COVID-19 has disrupted market economies all around the world. As governments take unprecedented action to contain its spread, the pandemic is increasing global food insecurity due to disruptions of food systems and weakening economies.
In Indonesia, income decline associated with government-imposed restrictions on movement and travel have been accompanied by decreased purchasing power for households and food availability in cities. Though the government has instituted some social security measures, over half of respondents to a recent survey by Statistics Indonesia reported increases in food-related expenses due to reductions in food availability and shifts in dietary habits. In Greater Jakarta—one of Asia’s mega urban regions with over 30 million people—the critical importance of food provision during a pandemic is complicated by problems stemming from severe flooding earlier this year.
Jakarta is joining the ranks of other global cities as emerging hot-spots of COVID-19. Within the city of Jakarta—excluding its adjoining municipalities—as of August 10 2020, the total reported number of confirmed cases was 26,193 and 940 deaths. Given the relatively low rate of testing, official figures likely underestimate actual cases and deaths.
The economic impact of the pandemic has been significant for Jakarta households. In mid-April 2020, Indonesia’s Ministry of Manpower recorded over 449,500 workers being forced to take leave without pay in Jakarta and, according to J-PAL, by early July 2020 over 50% of both men and women had lost their jobs.
The pandemic has highlighted the importance of informal food networks in Jakarta, and the essential role that women play in creating, extending, amplifying, and sustaining these networks. Examining the ways in which urban women utilise informal food networks highlights the increasingly blurred boundaries between formalised paid work and informal care work needed to attain food security for their households and communities during the pandemic, and beyond.
Women and urban informal food networks
Global assessments indicate that urban consumers tend to be more vulnerable to crisis-related food insecurity due to their reliance on bought rather than self-grown food. Research has underlined the importance of informal food networks in achieving urban food security during and post-crisis. Informal food networks encompass a complex range of activities from provisioning through urban agriculture to marketing at street stalls, to neighbourhood composting to deal with household waste. Women are key actors in informal food networks—as consumers, producers, and distributors they develop and sustain these networks across urban communities.
During COVID-19, restrictions on the movement of goods and people have increased reliance on informal food networks and shorter, localised food chains. These networks have become essential for household food security, as they involve a circle of trust that allows the supplying and purchasing of reliable sources of nutrition. They have also provided income-generating opportunities for women and their families. Women’s social networks and social media practices have played a particularly important part in enabling informal safety nets centred on the buying, selling, distribution, and donation of food during the pandemic.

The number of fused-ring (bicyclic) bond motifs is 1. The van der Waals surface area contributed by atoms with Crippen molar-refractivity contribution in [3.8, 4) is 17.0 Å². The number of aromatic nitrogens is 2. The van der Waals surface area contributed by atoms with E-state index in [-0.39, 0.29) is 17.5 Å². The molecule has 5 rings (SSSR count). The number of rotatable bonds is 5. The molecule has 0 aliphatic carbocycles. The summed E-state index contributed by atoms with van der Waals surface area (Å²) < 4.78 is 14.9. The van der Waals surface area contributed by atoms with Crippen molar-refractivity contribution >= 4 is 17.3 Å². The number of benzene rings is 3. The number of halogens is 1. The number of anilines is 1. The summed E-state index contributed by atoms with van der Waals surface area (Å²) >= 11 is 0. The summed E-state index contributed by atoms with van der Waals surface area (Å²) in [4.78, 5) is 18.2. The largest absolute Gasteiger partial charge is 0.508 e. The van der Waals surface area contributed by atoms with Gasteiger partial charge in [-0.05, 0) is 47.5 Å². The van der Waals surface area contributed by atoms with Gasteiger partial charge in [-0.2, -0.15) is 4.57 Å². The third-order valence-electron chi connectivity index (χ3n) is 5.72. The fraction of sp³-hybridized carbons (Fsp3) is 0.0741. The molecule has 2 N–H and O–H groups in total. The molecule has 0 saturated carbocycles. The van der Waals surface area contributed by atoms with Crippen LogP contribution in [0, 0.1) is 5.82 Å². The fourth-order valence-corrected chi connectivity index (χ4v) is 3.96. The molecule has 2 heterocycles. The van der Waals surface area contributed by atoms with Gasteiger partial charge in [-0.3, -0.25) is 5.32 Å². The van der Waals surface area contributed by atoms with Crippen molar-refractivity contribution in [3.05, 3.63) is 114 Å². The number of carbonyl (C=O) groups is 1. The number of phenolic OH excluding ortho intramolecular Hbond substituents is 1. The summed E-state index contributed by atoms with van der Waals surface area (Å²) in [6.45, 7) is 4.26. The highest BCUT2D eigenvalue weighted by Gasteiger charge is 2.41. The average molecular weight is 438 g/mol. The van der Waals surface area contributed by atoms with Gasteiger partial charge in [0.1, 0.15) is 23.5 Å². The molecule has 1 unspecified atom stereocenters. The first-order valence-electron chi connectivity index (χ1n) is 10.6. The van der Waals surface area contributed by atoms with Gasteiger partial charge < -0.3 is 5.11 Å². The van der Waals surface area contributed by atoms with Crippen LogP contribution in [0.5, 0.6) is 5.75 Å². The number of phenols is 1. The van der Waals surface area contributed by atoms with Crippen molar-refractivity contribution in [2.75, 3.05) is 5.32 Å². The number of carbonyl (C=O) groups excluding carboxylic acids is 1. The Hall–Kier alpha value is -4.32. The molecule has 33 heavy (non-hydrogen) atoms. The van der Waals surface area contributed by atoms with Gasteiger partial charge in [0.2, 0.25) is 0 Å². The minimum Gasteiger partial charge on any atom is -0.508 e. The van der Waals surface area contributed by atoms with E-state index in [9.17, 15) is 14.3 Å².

Mobilising Digital Networks
Given the challenges of food security, income, and health presented by the COVID-19 pandemic, women have proven to be agile in meeting the nutritional needs of their households and in finding supplementary sources of income. During the COVID-19 restrictions on movement, women modifying existing informal food networks through internet-mediated communication has become common across Greater Jakarta’s urban neighbourhoods. For example, many mobile vegetable vendors no longer only sell and distribute food because women householders have arranged for orders to be taken via WhatsApp so the vendors now also deliver other essential household and educational items.
Our preliminary observation and recent media reports suggest that the compound crisis of the pandemic has amplified the reach, and elevated the importance, of informal food networks and their digitisation. For instance, on March 2020, a tweet posted by an ordinary Twitter user went viral with more than 8,200 retweets and 14,600 likes. The tweet informed people that vegetable vendors had created a WhatsApp (WA) group comprising of mothers in the neighbourhood (Rukun Warga), which could be used to have orders listed, purchased, and delivered to home terraces.
The role of digital connection in facilitating successful informal food networks during COVID-19 in Jakarta is not surprising. There are approximately 175.4 million internet users in Indonesia, almost half of whom are women, making 338.2 million mobile connections per month. Among the most-used social media platforms are WA messenger (84%), Instagram (79 %), and Twitter (56%). Even before COVID-19, using social media to source goods and generate income was increasingly common for women in urban Indonesia.